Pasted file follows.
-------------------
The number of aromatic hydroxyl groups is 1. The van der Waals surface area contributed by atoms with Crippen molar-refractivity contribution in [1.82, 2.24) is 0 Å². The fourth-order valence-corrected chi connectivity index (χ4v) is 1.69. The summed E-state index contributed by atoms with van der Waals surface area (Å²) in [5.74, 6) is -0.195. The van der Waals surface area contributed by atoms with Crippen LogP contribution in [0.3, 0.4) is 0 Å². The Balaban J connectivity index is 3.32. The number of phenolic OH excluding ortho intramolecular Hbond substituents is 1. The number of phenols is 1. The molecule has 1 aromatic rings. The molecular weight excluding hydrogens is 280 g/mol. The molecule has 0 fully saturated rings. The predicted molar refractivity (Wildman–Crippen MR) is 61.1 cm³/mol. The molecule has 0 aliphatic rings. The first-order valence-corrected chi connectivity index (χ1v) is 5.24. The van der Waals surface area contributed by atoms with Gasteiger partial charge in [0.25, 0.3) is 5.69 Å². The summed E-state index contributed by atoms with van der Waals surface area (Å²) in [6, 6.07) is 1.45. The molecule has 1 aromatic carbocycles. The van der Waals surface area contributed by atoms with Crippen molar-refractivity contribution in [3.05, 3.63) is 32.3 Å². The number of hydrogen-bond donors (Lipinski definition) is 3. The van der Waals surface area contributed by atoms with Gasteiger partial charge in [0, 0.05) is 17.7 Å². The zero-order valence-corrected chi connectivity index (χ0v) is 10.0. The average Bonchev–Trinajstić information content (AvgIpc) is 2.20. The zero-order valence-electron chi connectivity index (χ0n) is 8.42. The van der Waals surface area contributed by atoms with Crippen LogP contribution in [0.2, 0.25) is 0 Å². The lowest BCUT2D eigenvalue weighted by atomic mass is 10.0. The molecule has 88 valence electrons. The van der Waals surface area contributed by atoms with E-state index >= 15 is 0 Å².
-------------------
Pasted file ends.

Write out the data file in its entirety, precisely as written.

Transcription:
The number of aromatic hydroxyl groups is 1. The van der Waals surface area contributed by atoms with Crippen molar-refractivity contribution in [1.82, 2.24) is 0 Å². The fourth-order valence-corrected chi connectivity index (χ4v) is 1.69. The summed E-state index contributed by atoms with van der Waals surface area (Å²) in [5.74, 6) is -0.195. The van der Waals surface area contributed by atoms with Crippen LogP contribution in [0.3, 0.4) is 0 Å². The Balaban J connectivity index is 3.32. The number of phenolic OH excluding ortho intramolecular Hbond substituents is 1. The number of phenols is 1. The molecule has 1 aromatic rings. The molecular weight excluding hydrogens is 280 g/mol. The molecule has 0 fully saturated rings. The predicted molar refractivity (Wildman–Crippen MR) is 61.1 cm³/mol. The molecule has 0 aliphatic rings. The first-order valence-corrected chi connectivity index (χ1v) is 5.24. The van der Waals surface area contributed by atoms with Gasteiger partial charge in [0.25, 0.3) is 5.69 Å². The summed E-state index contributed by atoms with van der Waals surface area (Å²) in [6, 6.07) is 1.45. The molecule has 1 aromatic carbocycles. The van der Waals surface area contributed by atoms with Crippen molar-refractivity contribution in [3.05, 3.63) is 32.3 Å². The number of hydrogen-bond donors (Lipinski definition) is 3. The van der Waals surface area contributed by atoms with Gasteiger partial charge in [0, 0.05) is 17.7 Å². The zero-order valence-corrected chi connectivity index (χ0v) is 10.0. The average Bonchev–Trinajstić information content (AvgIpc) is 2.20. The zero-order valence-electron chi connectivity index (χ0n) is 8.42. The van der Waals surface area contributed by atoms with Crippen LogP contribution in [0.2, 0.25) is 0 Å². The lowest BCUT2D eigenvalue weighted by atomic mass is 10.0. The molecule has 88 valence electrons. The van der Waals surface area contributed by atoms with E-state index >= 15 is 0 Å².